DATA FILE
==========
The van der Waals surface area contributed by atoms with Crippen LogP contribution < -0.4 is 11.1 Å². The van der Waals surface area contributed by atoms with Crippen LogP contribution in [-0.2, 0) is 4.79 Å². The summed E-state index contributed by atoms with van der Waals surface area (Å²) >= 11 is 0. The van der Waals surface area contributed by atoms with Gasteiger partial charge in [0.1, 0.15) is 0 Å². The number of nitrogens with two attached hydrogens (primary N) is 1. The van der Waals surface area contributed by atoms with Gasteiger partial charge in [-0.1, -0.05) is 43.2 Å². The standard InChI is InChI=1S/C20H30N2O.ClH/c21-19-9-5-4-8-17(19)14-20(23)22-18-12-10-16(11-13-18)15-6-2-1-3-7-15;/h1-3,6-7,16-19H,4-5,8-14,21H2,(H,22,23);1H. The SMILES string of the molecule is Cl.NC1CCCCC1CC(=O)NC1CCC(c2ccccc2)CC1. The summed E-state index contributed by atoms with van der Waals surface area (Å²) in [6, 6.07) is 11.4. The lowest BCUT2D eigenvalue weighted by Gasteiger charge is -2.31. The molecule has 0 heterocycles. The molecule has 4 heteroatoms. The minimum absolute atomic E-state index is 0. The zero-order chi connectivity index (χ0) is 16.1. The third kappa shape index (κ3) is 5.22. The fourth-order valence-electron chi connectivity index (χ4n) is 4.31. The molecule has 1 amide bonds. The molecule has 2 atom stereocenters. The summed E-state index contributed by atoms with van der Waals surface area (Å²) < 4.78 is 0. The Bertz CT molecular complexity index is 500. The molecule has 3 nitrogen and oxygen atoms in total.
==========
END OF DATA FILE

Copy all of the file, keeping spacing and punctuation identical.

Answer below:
The van der Waals surface area contributed by atoms with Crippen LogP contribution < -0.4 is 11.1 Å². The van der Waals surface area contributed by atoms with Crippen LogP contribution in [-0.2, 0) is 4.79 Å². The summed E-state index contributed by atoms with van der Waals surface area (Å²) >= 11 is 0. The van der Waals surface area contributed by atoms with Gasteiger partial charge in [0.1, 0.15) is 0 Å². The number of nitrogens with two attached hydrogens (primary N) is 1. The van der Waals surface area contributed by atoms with Gasteiger partial charge in [-0.1, -0.05) is 43.2 Å². The standard InChI is InChI=1S/C20H30N2O.ClH/c21-19-9-5-4-8-17(19)14-20(23)22-18-12-10-16(11-13-18)15-6-2-1-3-7-15;/h1-3,6-7,16-19H,4-5,8-14,21H2,(H,22,23);1H. The SMILES string of the molecule is Cl.NC1CCCCC1CC(=O)NC1CCC(c2ccccc2)CC1. The summed E-state index contributed by atoms with van der Waals surface area (Å²) in [6, 6.07) is 11.4. The lowest BCUT2D eigenvalue weighted by Gasteiger charge is -2.31. The molecule has 0 heterocycles. The molecule has 4 heteroatoms. The minimum absolute atomic E-state index is 0. The zero-order chi connectivity index (χ0) is 16.1. The third kappa shape index (κ3) is 5.22. The fourth-order valence-electron chi connectivity index (χ4n) is 4.31. The molecule has 1 amide bonds. The molecule has 2 atom stereocenters. The summed E-state index contributed by atoms with van der Waals surface area (Å²) < 4.78 is 0. The Bertz CT molecular complexity index is 500. The molecule has 3 nitrogen and oxygen atoms in total.